TO THE EDITORS:
It’s axiomatic. If you ask the wrong question, you’ll probably get the wrong answer. That assumes, of course, that you’re not asking the wrong question because you want the wrong answer. And therein lies the essence of the entire debate, both inside our industry and out, about whether disease management works.
The question is usually put like this: “Does disease management work?” To answer that question requires that there be some common, agreed upon understanding of both “disease management” and “work.” Of course, as the readers of this journal know full well, there is no common, agreed upon understanding of either. And so, the answer to the question, “Does disease management work?” is most often a reflection of the prior bias of the person asking the question, or of those who are paying for that person to answer the question.
So, before we can answer the question of whether it works, we must first agree on what disease management is. The DMAA: The Care Continuum Alliance defines disease management as follows:
Disease management is a system of coordinated health care interventions and communications for populations with conditions in which patient self-care efforts are significant.
Disease management:• Supports the physician or practitioner/patient relationship and plan of care;
• Evaluates clinical, humanistic, and economic outcomes on an on-going basis with the goal of improving overall health.
Disease management components include:a
• Evidence-based practice guidelines;
• Patient self-management education (may include primary prevention, behavior modification programs, and compliance / surveillance);
• Routine reporting/feedback loop (may include communication with patient, physician, health plan and ancillary providers, and practice profiling).
It is interesting to note that, in most public presentations of the definition, the section relating to “disease management components” and the categorization of what constitutes comprehensive disease management programs is usually left out. And the first part of the definition is so general that it enables just about any entity that interacts with a patient to claim they are providing disease management services. Come to think of it, maybe that’s why the second part of the definition is so often omitted.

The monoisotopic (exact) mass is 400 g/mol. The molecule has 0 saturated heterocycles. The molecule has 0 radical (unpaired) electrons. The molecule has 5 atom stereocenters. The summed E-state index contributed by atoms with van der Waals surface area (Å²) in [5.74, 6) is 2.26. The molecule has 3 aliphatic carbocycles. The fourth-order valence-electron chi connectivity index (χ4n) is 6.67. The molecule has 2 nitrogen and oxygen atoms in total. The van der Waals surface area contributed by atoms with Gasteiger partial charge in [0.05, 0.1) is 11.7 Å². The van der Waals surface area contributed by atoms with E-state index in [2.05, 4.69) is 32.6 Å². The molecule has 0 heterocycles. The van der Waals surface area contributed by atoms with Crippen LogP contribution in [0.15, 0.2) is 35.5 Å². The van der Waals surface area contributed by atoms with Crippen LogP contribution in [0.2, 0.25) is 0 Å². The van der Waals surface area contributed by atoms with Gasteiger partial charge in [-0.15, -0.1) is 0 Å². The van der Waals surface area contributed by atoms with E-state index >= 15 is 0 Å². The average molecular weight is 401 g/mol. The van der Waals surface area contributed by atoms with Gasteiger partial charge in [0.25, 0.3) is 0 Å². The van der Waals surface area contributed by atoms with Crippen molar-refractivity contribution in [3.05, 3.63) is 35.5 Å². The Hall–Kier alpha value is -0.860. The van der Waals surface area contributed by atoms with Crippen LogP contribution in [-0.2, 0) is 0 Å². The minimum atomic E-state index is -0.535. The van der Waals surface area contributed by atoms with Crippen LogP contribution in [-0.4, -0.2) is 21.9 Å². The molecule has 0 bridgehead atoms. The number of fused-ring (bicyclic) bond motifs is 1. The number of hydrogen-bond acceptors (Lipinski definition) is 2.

In any event, absent the application of a rigorous definition, disease management has become a meaningless, homogeneous phrase that means whatever the person—or entity - asking the question wants it to mean. But, even if there were a generally accepted definition of disease management, the entire process falls off the cliff when we get to the second key word in our original question—“work.” As we all know, even though there is general agreement about the elements of disease management’s value proposition— improved health, improved satisfaction with the care experience, and reduced cost of care—there is no agreement on how to measure the performance of a disease management program across those elements. And so, those asking and answering the question are free to apply whatever methodology they want to reach whatever conclusion advances their cause, or that of their clients.
As a result, the answer to the question, “Does disease management work?” is at best neutral1 and at worst “No.”2 And that doesn’t even count the “studies” that selectively review published outcomes papers to draw whatever conclusion their authors wanted to reach in the first place.
This whole situation is further complicated by two unpleasant realities. First, not all disease management programs—even those that would qualify as comprehensive under the DMAA definition—are created equal. Second, execution matters.
It might be argued that there is a certain common recipe for disease management programs which would include such ingredients as identification and stratification algorithms, assessment logic, intervention processes, data management systems and the like. But even if all of these ingredients were alike—which they’re not—how they’re applied will inevitably lead to differences in results. And, since financial performance is one of the dimensions against which the success of programs is evaluated, the cost related to how all of these are configured for delivery for large populations, makes a difference as well.
In this regard, disease management is a lot like cooking; millions of cookbooks are sold every year, but very few of the purchasers become fine chefs. At the risk of torturing this analogy even further, we also can’t forget those who want to buy the meal but insist that the chef change the ingredients or proportions and then are unhappy with its final taste.
We know that disease management works because there are countless studies validating the underlying standards of care on which the disease management translation effort is based. Accordingly, we are seeking the disease management solution that offers the most effective translation.
Given these realities, the only reasonable question for a purchaser, policy maker, or research institution to ask is, “Whose disease management program works?” While the simple truth is not all of them do, the literature is replete with third-party peer-review studies and meta-analyses that clearly prove that well-designed, well-implemented, and well-executed programs do, in fact, work. The fact that these studies come from only a very small number of organizations who purport to offer disease management services is unfortunate; it is, however, the case.
Of course, if that’s not the answer for which you’re looking, selective research can provide the answer you want.
components are disease management support services.
2. Mattke S, Seid M, Ma S. Evidence for the effect of disease management: is $1 billion a year a good investment? Am J Manag Care. 2007;13(12):670-676.